Standing in the shielded gun turret of the Kalispell Police Department’s new armored SWAT vehicle, wearing a tasseled cap with earflaps, it’s hard not to feel like Mike Dukakis circa 1988.
No doubt the Kalispell Police feel a little self-conscious too, driving the $300,000 Ballistic Engineered Armored Response vehicle (BEAR) on a Dec. 17 media tour, four days after receiving it as a donation from Flathead County resident Don Abbey.
The 15-ton BEAR holds up to 30 people, features armor that can withstand bullets and explosives, and has multiple gun ports out of which officers can safely shoot. The size of a semi tractor and painted matte black, it has sirens, loudspeakers and a turret sitting on top.
During a demonstration of the vehicle for local media, Police Chief Roger Nasset says that the “intimidation factor” of the vehicle alone could stop incidents before they start.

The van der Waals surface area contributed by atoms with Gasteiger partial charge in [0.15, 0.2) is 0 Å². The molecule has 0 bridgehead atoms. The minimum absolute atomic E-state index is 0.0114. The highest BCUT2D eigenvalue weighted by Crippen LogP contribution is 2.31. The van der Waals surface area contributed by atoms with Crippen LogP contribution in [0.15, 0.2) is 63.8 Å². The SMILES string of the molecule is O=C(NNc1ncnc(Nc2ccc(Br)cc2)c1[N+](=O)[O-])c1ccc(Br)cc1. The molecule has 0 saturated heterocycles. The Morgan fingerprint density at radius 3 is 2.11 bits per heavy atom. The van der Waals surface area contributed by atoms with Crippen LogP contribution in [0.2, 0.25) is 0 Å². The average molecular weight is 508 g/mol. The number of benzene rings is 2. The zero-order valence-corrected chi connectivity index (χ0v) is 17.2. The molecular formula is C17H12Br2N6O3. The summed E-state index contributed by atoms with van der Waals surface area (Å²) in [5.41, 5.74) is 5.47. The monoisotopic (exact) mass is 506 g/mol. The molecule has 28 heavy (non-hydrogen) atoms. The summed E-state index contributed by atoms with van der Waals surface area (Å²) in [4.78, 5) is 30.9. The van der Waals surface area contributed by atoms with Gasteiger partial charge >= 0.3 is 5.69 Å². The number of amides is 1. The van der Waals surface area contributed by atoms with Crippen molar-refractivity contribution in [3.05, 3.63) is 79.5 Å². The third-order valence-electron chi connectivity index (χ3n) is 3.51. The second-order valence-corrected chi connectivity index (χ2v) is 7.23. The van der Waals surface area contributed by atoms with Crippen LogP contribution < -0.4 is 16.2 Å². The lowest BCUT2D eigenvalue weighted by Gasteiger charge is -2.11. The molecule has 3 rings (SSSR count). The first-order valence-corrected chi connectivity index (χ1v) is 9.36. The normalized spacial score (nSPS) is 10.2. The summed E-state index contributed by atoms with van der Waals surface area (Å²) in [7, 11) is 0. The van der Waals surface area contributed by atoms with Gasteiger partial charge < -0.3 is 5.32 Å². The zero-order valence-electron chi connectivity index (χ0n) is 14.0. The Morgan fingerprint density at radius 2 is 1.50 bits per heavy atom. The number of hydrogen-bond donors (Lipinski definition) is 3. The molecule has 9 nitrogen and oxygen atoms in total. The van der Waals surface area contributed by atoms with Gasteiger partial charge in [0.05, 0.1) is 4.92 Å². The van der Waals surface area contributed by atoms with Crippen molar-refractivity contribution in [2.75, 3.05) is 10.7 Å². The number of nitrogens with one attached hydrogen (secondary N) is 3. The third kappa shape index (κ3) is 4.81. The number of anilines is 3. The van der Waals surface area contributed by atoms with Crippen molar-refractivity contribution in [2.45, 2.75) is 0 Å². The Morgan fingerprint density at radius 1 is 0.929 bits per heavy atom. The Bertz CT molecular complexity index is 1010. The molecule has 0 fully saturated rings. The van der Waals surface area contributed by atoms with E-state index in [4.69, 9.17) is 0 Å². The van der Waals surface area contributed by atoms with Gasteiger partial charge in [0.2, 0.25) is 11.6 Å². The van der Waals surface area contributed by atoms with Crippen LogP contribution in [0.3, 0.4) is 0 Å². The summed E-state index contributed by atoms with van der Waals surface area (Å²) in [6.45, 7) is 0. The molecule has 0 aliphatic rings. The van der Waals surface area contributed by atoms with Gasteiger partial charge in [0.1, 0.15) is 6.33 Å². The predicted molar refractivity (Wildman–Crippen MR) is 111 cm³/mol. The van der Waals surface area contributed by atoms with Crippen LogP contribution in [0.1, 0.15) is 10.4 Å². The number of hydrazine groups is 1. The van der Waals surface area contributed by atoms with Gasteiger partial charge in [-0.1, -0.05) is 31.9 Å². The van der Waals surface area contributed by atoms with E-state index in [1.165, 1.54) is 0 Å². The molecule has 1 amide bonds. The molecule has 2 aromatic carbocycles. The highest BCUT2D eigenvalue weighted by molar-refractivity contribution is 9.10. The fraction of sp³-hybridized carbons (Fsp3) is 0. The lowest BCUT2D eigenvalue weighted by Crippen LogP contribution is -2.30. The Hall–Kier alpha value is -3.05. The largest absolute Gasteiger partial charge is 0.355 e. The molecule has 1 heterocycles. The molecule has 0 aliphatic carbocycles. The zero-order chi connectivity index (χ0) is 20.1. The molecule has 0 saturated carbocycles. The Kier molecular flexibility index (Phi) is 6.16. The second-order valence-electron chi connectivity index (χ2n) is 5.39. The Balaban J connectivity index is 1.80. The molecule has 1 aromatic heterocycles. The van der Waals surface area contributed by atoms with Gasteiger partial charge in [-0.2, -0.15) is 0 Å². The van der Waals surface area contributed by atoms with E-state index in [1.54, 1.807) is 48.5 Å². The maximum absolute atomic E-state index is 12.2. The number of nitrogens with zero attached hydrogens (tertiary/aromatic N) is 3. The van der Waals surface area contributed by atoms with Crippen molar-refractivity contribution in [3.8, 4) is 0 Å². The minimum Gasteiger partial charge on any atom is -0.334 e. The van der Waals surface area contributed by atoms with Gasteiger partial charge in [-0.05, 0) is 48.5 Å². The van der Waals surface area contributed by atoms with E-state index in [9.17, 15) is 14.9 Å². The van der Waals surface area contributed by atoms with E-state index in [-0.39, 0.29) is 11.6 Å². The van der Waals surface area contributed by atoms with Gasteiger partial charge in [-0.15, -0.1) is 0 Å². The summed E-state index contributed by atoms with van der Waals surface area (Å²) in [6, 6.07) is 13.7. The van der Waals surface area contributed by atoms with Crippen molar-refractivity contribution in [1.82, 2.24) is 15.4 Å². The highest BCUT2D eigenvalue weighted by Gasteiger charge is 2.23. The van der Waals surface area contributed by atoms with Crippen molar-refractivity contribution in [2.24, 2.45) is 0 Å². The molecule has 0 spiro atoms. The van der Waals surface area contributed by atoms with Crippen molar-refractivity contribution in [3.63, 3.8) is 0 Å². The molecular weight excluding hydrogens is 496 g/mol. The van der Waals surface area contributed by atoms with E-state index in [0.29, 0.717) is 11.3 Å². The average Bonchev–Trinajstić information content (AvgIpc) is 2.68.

Detective Sergeant Tim Falkner says the BEAR could be used in hostage rescues and negations, bomb threats, confrontations with armed suspects, and other instances that would normally be hazardous for officers.
Falkner says local law enforcement could have used the BEAR in late October, when two armed fugitives holed themselves up in a Creston trailer and fired shots at police.
“This would have been invaluable,” says Falkner.
During the tour, Nasset drives a quartet of local reporters from the downtown police station to the Flathead Valley Community College parking lot a few miles north, where he parks it for photo opportunities.
Some people stop and stare at the vehicle. One guy snaps a photo with his camera phone. And others walk or drive past as if a black, 15-ton armored vehicle parked in front of the college were an everyday occurrence.
On the way back to the police station, Falkner tells the Independent he expects a mixed reaction from the community on the imposing vehicle, but he’s confident it will be a positive addition to local law enforcement.
“If it even saves one life, it will be worth it,” he says.